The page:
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Posted by Aug - 10 - 2014 0 Comment
After a long off-season of upheaval, drama, ballyhoo and hype, the 2014 Cleveland Browns finally took the last night in Detroit against the Lions, giving Browns fans and media types alike much to dissect and debate after a 13-12 Lions win. Final scores in week one of the NFL preseason rarely mean much, and this contest was no exception. In what Browns head coach Mike Pettine described as a “typical preseason game” in his post-game presser, there were plenty of things on all sides of the ball to both be excited and concerned about – each with a fair amount of moderation. There were a myriad of story lines entering last night’s game, none more compelling than the much debated quarterback competition. While that story will continue to unfold and be discussed ad nauseum, there were several other aspects of the game worth discussing as well. So here are some notables from last nights’s preseason opener.

Tackle somebody!

If there was one consistent aspect among all defensive units last night, it was shoddy tackling. While it is understandable to a degree given that to this point in camp there hasn’t been much taking guys to the ground, even in pads, it was somewhat alarming to see the Browns veteran laden first team defense struggle bringing down Lions’ running backs and receivers. Head coach Mike Pettine spoke to that early in his post-game presser, which makes sense when thinking that such a lackluster defensive effort would not sit will with the long time defensive coordinator. It likely goes without saying that significant attention will be paid to that in the film room this week, and hopefully not be as prevalent next week in Washington.

Running back competition

Despite the fact that the Browns leading rusher last night was Johnny Manziel (6 car., 27 yds.), both Ben Tate and Terrance West showed why the Browns running game should be vastly improved in 2014. Tate pretty much came as advertised, collecting 25 yards on 6 carries for a 4.2 ypc average. His experience in OC Kyle Shanahan’s zone blocking scheme was evident as Tate made several decisive moves and ran the ball hard through the hole. While he did put the ball on the ground towards the end of his night, a fortuitous bounce allowed the Browns to maintain possession.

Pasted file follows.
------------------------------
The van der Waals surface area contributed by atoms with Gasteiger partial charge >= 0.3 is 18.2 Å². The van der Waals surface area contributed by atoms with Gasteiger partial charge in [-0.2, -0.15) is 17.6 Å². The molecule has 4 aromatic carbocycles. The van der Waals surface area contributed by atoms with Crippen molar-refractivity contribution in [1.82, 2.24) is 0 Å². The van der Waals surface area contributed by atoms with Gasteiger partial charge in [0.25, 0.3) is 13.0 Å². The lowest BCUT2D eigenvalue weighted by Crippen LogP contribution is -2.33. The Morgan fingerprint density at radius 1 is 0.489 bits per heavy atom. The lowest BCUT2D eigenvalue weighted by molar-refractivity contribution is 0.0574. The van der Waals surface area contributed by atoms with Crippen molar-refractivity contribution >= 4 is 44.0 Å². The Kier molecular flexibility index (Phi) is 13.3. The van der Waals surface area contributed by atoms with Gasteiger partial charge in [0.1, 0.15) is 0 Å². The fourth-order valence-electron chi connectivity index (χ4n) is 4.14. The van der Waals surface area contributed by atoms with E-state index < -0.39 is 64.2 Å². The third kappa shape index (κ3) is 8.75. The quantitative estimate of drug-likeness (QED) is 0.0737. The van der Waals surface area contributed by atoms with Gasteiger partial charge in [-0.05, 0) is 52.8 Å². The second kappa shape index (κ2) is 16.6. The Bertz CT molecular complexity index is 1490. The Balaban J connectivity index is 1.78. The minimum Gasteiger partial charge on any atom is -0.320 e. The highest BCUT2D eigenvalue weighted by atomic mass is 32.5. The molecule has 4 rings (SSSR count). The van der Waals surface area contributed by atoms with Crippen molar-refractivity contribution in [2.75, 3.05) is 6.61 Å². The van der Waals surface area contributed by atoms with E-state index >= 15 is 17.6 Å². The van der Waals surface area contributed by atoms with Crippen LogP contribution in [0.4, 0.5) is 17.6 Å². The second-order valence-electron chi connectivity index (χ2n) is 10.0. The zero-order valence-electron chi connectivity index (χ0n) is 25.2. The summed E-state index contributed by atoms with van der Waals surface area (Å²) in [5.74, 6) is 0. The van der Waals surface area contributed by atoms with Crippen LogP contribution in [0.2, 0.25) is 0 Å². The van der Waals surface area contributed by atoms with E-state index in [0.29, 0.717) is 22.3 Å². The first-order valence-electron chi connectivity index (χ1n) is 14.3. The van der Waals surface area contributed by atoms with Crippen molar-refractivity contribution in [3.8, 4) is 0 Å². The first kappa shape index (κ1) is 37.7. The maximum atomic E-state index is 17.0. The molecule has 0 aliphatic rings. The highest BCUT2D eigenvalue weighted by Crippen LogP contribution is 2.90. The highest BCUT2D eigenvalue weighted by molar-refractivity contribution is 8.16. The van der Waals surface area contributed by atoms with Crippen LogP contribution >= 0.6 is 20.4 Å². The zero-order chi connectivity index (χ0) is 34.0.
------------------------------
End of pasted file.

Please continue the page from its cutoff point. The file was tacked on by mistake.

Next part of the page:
West, meanwhile, showed that while he has some learning to do about running decisively and confidently through the line at this level needs development, he does have some of the skills necessary to be a starting running back in the NFL. Despite only averaging 2.2 ypc against mostly Lions backups, he showed some of the impressive burst and strength often seen in his time at division 1-AA Towson. West did hesitate at time hitting the hole behind the Browns second team offensive line, but part of that could be placed on said line as it struggled with both run blocking and pass protection as the game went on.
While early results speak to Tate maintaining his position as the Browns top back, there is good reason for the optimism shared by Browns staff and fans alike for West, the running game this season as well.

Meet the new hands, same as the old hands

If the Browns are looking for someone to step up in the potential absence of Josh Gordon this season, that receiver did not make himself known in Detroit. Drops continue to plague Browns receivers, including Gordon who dropped what should have been a touchdown on a pass from Brian Hoyer on the Browns second offensive series of the game. Veteran FA addition Miles Austin dropped a well thrown ball from Hoyer as well earlier in that drive, one that ultimately ended in a field goal. Another Browns free agent signing at wideout, 12-year vet Nate Burleson, sat out nursing a hamstring injury, along with TE Jordan Cameron who is dealing with a shoulder injury.
Andrew Hawkins, RFA signed from division rival Cincinnati, had a catch and run for 15 yds and was missed on the second of Hoyer’s high throws to the left side of the field, mitigating his opportunities to make an impact while on the field. This is an area of significant concern regardless of the outcome of the Gordon situation. A lengthy suspension of Gordon will only magnify the impact of what seems to be a perennial issue for the Browns.

And at quarterback…

While a deeper take on the ongoing quarterback saga that has besieged the Browns 2014 preseason will be discussed in its own proper article, last night’s display from both candidates was a mixed bag, shaded slightly towards optimism for most observers. Brian Hoyer returned to competitive play on the field for the first time since October of 2013. Even Johnny Football has played in games since then.